Russia faces economic upheaval, two years to return to inflation target – Nabiullina

Elvira Nabiullina, Governor of the Central Bank of Russia, speaks during an interview in Moscow, Russia June 27, 2019. REUTERS/Evgenia Novozhenina//File Photo

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April 18 (Reuters) – Russia’s economy cannot survive indefinitely on its financial reserves and will need to transform to cope with the impact of international sanctions, Central Bank Governor Elvira Nabiullina said on Monday.

In his most important speech since Russia sent its forces to Ukraine on February 24, Nabiullina said it would take until 2024 to bring inflation back to its 4% target.

“The period in which the economy can live on reserves is over. And already in the second and third quarters, we will enter a period of structural transformation and the search for new business models,” she said.

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The sanctions had mainly affected the financial market, “but now they will start to affect the economy more and more,” she said.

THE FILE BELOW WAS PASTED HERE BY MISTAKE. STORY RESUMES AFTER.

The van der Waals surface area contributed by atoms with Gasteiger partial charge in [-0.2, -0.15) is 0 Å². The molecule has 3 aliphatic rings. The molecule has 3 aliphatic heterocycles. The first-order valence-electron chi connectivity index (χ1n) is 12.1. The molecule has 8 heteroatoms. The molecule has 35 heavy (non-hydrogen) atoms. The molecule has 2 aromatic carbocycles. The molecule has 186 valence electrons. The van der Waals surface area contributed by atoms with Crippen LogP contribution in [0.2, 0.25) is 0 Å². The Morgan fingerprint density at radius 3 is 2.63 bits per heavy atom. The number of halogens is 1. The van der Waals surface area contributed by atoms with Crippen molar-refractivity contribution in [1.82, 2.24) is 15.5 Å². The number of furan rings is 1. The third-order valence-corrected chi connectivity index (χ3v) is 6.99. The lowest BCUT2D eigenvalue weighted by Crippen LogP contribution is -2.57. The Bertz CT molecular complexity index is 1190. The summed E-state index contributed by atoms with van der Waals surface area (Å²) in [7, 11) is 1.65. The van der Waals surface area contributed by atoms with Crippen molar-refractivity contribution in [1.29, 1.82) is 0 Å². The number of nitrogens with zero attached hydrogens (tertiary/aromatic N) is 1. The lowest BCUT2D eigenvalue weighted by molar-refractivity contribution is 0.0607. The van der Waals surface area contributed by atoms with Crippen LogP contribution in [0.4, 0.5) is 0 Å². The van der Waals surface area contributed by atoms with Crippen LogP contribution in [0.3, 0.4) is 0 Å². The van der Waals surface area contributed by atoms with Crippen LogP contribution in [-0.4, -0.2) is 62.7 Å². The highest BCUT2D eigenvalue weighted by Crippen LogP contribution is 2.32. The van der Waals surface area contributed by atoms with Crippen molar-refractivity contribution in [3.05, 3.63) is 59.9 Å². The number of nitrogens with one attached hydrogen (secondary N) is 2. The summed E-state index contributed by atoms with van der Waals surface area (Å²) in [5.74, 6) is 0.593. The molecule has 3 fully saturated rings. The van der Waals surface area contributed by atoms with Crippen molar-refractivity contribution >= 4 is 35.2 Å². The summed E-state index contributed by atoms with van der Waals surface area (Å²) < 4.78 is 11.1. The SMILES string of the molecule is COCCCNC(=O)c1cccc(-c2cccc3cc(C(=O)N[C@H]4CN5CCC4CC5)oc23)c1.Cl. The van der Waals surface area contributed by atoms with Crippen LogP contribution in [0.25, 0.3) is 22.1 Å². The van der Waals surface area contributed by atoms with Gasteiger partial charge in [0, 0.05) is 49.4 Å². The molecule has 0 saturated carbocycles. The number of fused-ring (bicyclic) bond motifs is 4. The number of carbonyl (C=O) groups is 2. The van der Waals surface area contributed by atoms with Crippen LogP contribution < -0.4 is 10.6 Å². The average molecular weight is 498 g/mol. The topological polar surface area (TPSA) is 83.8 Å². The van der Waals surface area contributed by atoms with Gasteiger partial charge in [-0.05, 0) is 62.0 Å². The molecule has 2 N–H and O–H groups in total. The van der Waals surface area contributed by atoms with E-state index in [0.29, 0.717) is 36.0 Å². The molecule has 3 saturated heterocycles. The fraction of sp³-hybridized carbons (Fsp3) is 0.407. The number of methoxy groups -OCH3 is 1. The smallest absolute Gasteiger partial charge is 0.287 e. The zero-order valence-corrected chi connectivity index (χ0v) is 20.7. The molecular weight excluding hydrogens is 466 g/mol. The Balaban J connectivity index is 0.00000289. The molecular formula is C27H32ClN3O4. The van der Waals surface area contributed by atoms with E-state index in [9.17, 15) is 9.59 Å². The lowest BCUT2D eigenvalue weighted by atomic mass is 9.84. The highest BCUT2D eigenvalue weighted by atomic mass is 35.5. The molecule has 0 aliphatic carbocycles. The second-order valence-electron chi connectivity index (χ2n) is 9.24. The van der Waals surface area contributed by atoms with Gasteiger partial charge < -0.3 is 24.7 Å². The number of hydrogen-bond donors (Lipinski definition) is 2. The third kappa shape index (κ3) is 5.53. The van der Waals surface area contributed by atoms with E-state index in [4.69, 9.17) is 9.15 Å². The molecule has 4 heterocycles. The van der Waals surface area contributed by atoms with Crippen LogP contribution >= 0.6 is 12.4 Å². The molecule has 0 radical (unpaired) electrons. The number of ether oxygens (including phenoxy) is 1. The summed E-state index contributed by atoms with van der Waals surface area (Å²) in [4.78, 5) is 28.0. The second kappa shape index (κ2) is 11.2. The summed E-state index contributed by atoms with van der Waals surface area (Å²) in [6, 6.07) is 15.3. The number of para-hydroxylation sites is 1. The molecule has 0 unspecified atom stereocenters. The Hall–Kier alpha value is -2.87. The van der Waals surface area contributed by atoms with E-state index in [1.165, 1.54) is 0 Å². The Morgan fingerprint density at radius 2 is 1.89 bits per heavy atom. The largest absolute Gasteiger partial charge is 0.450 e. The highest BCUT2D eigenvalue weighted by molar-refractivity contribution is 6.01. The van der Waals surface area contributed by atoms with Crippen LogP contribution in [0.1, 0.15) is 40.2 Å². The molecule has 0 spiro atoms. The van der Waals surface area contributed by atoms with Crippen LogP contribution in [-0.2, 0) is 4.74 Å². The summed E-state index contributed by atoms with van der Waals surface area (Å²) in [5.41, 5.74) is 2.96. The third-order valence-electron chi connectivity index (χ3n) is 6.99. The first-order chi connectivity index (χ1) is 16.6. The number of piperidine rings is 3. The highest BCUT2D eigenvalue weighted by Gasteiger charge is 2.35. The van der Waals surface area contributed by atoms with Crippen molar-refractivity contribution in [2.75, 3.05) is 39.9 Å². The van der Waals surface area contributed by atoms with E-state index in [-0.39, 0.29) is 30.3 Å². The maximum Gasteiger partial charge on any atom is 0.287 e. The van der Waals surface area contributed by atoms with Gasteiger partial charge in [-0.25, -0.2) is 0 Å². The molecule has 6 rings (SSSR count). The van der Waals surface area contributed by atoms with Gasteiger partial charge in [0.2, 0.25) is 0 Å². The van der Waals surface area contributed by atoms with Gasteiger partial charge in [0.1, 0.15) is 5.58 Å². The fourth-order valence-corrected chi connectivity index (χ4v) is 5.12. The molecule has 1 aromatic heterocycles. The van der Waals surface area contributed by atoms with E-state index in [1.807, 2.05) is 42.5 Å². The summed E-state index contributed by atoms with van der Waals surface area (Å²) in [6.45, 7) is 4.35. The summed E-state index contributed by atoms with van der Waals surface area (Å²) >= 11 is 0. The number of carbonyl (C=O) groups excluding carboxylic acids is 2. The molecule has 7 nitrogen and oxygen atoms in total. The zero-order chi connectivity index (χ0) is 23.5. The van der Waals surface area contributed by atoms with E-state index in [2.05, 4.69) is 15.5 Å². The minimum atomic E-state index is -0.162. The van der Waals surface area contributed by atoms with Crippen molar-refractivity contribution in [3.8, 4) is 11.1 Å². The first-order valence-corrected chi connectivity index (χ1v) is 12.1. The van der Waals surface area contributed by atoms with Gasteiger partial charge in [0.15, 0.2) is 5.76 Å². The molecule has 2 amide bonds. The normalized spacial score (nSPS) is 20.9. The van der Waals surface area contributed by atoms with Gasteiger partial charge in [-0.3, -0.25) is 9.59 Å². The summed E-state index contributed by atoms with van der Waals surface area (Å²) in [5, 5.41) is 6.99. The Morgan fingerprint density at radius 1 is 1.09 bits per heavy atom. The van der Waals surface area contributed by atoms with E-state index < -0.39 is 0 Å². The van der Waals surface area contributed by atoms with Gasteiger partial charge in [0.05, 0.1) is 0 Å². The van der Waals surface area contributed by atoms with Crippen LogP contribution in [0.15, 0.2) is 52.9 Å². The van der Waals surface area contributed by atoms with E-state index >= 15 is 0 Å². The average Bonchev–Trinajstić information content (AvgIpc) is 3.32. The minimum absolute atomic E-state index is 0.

“The main issues will relate to restrictions on imports and foreign trade logistics, and in the future to restrictions on exports.”

She said Russian companies would have to adapt.

“Russian manufacturers will have to look for new partners, logistics or switch to the production of products from previous generations,” she said.

Exporters will have to look for new partners and logistical arrangements and “all of that will take time,” Nabiullina said.

She outlined several measures to help the economy adjust.

The central bank was considering making it more flexible for exporters to sell forex products, she said, and was also testing issuing digital rubles to allow Russians to transfer between digital wallets.

Pilot operations associated with this project were planned for the second half of the year, she said.

Russia’s central bank more than doubled its benchmark rate to 20% when international sanctions hit, but then cut it this month to 17%, signaling a tough economic environment and slowing inflation. Read more

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